Raising Good Kids in a Messed Up World -Commitment

I believe one of the greatest character traits we can pass on to our children is the act of following through with commitment.  It seems like we live in a culture that easily jumps into things, but we don’t necessarily follow through.

The average sponsorship of a child with Compassion is three years.  This considers those that sponsor a child for their entire time in the program, to those that do it for a month.  I realize some people dive in with their heart, but don’t necessarily recognize the long -term impact it might have on their pocket book.  I get it, but often I feel sorry for the children who learn they have a sponsor, only to discover they really don’t. Luckily Compassion doesn’t kick a child out of the program if their sponsor drops them.

On a more grand scale, 50% of marriages end in divorce.  This is a sad statistic and it’s definitely reflective of a culture that doesn’t necessarily like long -term things.  Marriage is hard.  We are 21 years into it and we have had great seasons and we have had hard seasons.  I can’t tell you how grateful I am for my husband and his strong commitment to our marriage. He is a man of his word.

My girls are learning about commitment to activities.  Grace has been getting up all year at 5:30 am because she committed to playing in the jazz band at school. They practice at 6:30am Monday thru Thursday.  There were a few weeks (months) through the year she wrestled, lamented, agonized the early mornings, but she made it.  She wasn’t fond of the experience due to the new band instructor, but she managed to get through the year.

It’s easy to make promises.  “I promise to call. I promise to meet you for lunch.  I promise to do that favor for you.”  Then it’s easy to make excuses.  “I am so sorry, I got too busy to keep my promise.”

Building trust, building great character in children means to help them follow through.  My girls have gotten themselves into activities that later they regretted.  They have quit certain things because it just became too tough.  Sometimes I have regretted letting them quit because they had talent for those activities.  More than often the real reason they quit was due to a fear of failure, a fear of performance or mismanaged priorities.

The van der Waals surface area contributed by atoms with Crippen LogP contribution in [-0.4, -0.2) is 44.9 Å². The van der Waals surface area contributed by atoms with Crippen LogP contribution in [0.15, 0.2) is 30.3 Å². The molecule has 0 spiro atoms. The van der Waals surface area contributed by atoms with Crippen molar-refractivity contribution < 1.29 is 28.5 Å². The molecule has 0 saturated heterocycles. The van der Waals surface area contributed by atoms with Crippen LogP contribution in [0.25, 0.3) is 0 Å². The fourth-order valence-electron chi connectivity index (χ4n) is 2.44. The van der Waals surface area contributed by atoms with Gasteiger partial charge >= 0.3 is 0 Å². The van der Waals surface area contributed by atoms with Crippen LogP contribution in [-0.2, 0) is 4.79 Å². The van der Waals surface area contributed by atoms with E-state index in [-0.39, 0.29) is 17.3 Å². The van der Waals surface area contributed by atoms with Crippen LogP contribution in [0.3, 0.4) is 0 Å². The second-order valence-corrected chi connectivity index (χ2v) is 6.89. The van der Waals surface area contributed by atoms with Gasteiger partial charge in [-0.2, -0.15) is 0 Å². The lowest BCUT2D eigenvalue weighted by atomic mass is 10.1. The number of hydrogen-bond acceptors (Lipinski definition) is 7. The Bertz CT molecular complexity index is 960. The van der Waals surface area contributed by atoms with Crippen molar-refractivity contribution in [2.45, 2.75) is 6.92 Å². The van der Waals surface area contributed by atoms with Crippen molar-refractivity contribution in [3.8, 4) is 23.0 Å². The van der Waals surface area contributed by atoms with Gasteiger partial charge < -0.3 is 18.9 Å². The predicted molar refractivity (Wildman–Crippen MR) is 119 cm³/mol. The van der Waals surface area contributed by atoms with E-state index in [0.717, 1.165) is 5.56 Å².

In the world of abundant choices for kids, we as parents must help them be wise in what they commit to and what activities they choose to do.  But then, we need to coach them, and help them stick to it, even if they are having a bad season, or they don’t like the coach.  Sometimes it means sticking it out in a class they hate.  Sometimes it means being in an activity they are not enjoying.  But what a great lesson can be learned when they complete a season, or a class that they struggled through. Think about how this will one day help them when they have a job they are not necessarily fond of, or a situation they have to endure through.  Endurance!

Our kids will learn to keep their commitments by watching us too.  Empty promises, broken commitments, can only give them an excuse to be the same way.

I will admit, I have not been perfect.  Sometimes I take the easy route when the more difficult was the better choice.  With my kids, I have let them off the hook when indeed I should have held them to their word, or I have made a commitment to them I did not keep. Now that they are older, it’s even more important to coach them to stick to it.  In the end, this is the way they will learn to persevere.

Truly, I believe a person who is good for their word, a person who follows through, has great character.  What do you think?





2 Comments on “Raising Good Kids in a Messed Up World -Commitment

  1. I absolutely agree with you. I think it is such an important character trait to be someone who can be relied upon to do what they say. Growing my daughter into a woman of commitment is a goal of mine.

  2. When I first sponsored a child, I didn’t have a job. Compassion was encouraging people to do the automatic withdrawal payment, but Mom suggested I not do that just in case something would happen to where I couldn’t continue to support my Sandra. I had never considered that an option. I had made an 18-year commitment to her (give or take) that I was intending to follow through $1.25 each day. Job or no job. Financial stability or struggle. If it meant I was eating Ramen noodles so Sandra could eat, so be it. It breaks my heart to realize not everyone has made this same commitment. Honestly, I think that’s more cruel to the child than to leave him/her un-sponsored, hoping and waiting, rather than rejected.


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